Powell pilot flies above and beyond
When American forces embedded in Vietnam's A Shau Valley ran low on supplies in spring 1968, an officer scheduled several supply runs to be led by Air Force pilot Lt. Col. Louis Gale.
In three runs through dangerous territory, starting at 5 a.m., Gale dropped 90,000 pounds of supplies, including ammunition and food.
"They were completely out of everything they needed," he said. "They were penned in and couldn't get out."
Located in South Vietnam, the valley was a key infiltration route for North Vietnamese forces during the Vietnam War.
For his service, Gale was awarded the Silver Star Medal, the third-highest military decoration for valor that can be awarded by the U.S. Armed Forces.
Decades later, the 92-year-old Powell resident has been honored as one of 20 new inductees into the Ohio Military Hall of Fame.
An induction ceremony was held Friday, May 3, at the Ohio Statehouse atrium.
Each year since 1999, the Hall of Fame has inducted 20 Ohio residents into its ranks. This year's class includes representatives from the Army, Air Force, Navy and Marine Corps who served during World War II, as well as the conflicts in Korea, Vietnam and the Middle East.
Gale served in both World War II and Vietnam.
He entered the Air Force in 1943 after graduating from college and immediately left for Europe.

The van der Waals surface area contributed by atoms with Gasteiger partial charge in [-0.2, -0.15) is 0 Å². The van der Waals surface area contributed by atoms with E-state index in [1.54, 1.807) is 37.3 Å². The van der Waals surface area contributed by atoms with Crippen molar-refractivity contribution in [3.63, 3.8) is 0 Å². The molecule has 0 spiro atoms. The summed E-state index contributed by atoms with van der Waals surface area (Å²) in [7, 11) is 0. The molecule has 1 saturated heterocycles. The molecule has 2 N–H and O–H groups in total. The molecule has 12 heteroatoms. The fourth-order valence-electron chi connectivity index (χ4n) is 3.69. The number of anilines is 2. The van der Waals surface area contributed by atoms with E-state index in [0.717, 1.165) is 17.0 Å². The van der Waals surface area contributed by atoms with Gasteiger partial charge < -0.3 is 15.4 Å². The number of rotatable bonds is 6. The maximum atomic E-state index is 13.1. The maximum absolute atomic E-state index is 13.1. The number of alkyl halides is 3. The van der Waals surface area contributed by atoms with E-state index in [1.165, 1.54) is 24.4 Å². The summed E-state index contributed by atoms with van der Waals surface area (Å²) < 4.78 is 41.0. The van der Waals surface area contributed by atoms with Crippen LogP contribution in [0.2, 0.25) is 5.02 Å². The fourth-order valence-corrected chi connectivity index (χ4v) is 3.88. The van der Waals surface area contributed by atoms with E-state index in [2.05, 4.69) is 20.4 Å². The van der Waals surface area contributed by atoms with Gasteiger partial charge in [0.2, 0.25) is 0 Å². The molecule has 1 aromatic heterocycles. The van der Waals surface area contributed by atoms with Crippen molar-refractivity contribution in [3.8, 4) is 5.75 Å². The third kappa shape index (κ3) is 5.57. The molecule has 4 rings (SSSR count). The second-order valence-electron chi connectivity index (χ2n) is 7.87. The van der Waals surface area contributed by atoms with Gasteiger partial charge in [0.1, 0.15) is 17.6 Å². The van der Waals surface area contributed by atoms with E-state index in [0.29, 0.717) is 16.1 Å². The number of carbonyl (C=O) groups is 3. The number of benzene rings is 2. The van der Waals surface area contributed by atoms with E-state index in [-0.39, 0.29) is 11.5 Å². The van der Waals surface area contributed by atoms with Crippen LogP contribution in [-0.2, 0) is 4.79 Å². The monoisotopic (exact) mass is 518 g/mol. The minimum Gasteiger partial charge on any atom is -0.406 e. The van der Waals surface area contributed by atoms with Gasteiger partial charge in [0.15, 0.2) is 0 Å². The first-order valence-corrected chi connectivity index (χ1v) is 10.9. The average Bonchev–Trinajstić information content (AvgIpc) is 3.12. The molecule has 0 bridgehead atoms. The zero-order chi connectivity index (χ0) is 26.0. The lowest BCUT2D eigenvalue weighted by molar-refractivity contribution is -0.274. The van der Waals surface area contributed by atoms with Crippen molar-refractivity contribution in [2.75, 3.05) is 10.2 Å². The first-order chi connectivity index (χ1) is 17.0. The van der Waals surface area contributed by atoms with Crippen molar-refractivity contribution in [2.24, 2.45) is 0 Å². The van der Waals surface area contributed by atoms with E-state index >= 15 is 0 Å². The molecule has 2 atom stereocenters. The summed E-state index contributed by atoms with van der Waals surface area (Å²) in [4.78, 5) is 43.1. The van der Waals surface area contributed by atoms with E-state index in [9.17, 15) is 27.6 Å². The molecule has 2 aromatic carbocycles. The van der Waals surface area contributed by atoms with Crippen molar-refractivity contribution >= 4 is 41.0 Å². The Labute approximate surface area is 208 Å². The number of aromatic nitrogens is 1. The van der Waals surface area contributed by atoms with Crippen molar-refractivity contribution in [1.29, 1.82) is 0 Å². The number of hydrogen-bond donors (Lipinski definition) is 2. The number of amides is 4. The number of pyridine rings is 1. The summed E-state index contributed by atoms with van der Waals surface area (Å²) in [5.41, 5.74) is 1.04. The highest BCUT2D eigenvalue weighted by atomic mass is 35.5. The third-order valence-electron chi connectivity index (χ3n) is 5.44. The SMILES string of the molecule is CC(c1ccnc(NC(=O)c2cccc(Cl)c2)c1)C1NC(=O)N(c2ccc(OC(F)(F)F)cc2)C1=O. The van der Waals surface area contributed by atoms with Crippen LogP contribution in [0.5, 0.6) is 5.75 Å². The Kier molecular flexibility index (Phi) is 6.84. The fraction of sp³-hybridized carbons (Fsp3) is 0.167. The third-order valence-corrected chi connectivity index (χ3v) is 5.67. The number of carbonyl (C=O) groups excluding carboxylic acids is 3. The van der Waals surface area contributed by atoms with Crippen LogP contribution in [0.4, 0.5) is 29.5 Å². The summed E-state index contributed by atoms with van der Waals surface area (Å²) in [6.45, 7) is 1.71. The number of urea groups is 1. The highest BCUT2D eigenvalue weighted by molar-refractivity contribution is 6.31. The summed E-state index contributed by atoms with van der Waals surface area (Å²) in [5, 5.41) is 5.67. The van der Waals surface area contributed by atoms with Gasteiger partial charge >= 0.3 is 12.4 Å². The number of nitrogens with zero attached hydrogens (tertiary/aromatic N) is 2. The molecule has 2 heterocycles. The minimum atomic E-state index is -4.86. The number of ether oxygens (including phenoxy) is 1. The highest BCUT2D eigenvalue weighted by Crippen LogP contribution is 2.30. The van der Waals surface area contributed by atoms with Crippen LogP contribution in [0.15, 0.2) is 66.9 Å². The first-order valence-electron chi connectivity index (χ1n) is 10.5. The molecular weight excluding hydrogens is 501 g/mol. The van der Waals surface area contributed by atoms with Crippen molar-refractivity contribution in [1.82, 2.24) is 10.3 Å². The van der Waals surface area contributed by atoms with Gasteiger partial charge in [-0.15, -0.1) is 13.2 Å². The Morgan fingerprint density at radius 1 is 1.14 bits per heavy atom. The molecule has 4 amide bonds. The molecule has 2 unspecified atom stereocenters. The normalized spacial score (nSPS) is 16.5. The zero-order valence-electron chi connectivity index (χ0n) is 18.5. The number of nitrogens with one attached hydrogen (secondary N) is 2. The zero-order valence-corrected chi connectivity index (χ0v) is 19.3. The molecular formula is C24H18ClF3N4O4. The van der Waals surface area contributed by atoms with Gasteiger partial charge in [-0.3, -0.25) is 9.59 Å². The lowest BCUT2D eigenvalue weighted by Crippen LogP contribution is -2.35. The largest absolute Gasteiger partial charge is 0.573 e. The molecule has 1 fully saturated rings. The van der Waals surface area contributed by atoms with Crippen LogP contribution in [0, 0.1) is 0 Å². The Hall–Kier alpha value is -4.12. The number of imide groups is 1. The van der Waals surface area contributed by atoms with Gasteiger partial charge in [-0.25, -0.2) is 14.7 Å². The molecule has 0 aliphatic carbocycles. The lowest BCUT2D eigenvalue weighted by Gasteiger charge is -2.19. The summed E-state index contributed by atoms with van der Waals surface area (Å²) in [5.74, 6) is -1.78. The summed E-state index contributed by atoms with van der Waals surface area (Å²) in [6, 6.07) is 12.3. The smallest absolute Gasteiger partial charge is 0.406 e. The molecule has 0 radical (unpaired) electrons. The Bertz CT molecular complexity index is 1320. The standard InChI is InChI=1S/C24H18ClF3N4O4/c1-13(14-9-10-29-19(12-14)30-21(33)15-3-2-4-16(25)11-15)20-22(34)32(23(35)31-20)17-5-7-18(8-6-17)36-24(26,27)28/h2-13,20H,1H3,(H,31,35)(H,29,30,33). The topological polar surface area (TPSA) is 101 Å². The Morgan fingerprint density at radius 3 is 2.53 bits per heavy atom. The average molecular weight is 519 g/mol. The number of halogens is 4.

After WWII, he worked as part of the Air Force support staff purchasing plane parts in Texas, and later at Wright-Patterson Air Force Base near Dayton.
"At Wright-Patterson, I was flying a desk," he said, "so I would work until 5 o'clock or so, and then I'd go down to fly for a few hours, just because I loved to fly."
He was offered a job at the Pentagon but turned it down, because he thought it might mean an end to his flying days.
Gale returned to the skies in 1967 when he went to Vietnam.
"Our chief of staff said there's only two kinds of pilots: those that have been to Vietnam and those that are going," Gale said. "It was pretty obvious I was in line for that."
The 2013 induction ceremony brought the total number of Ohio Military Hall of Fame inductees to 238, four of whom were Medal of Honor recipients.
Four of this year's honorees were inducted posthumously.
The Hall of Fame was established to recognize Ohio servicemen and servicewomen who were decorated for heroism while in combat situations, said board President Ted Mosure.
"These are all people who have gone above and beyond the call of duty," Mosure said.
All inductees were born in Ohio or entered military service while living in the state.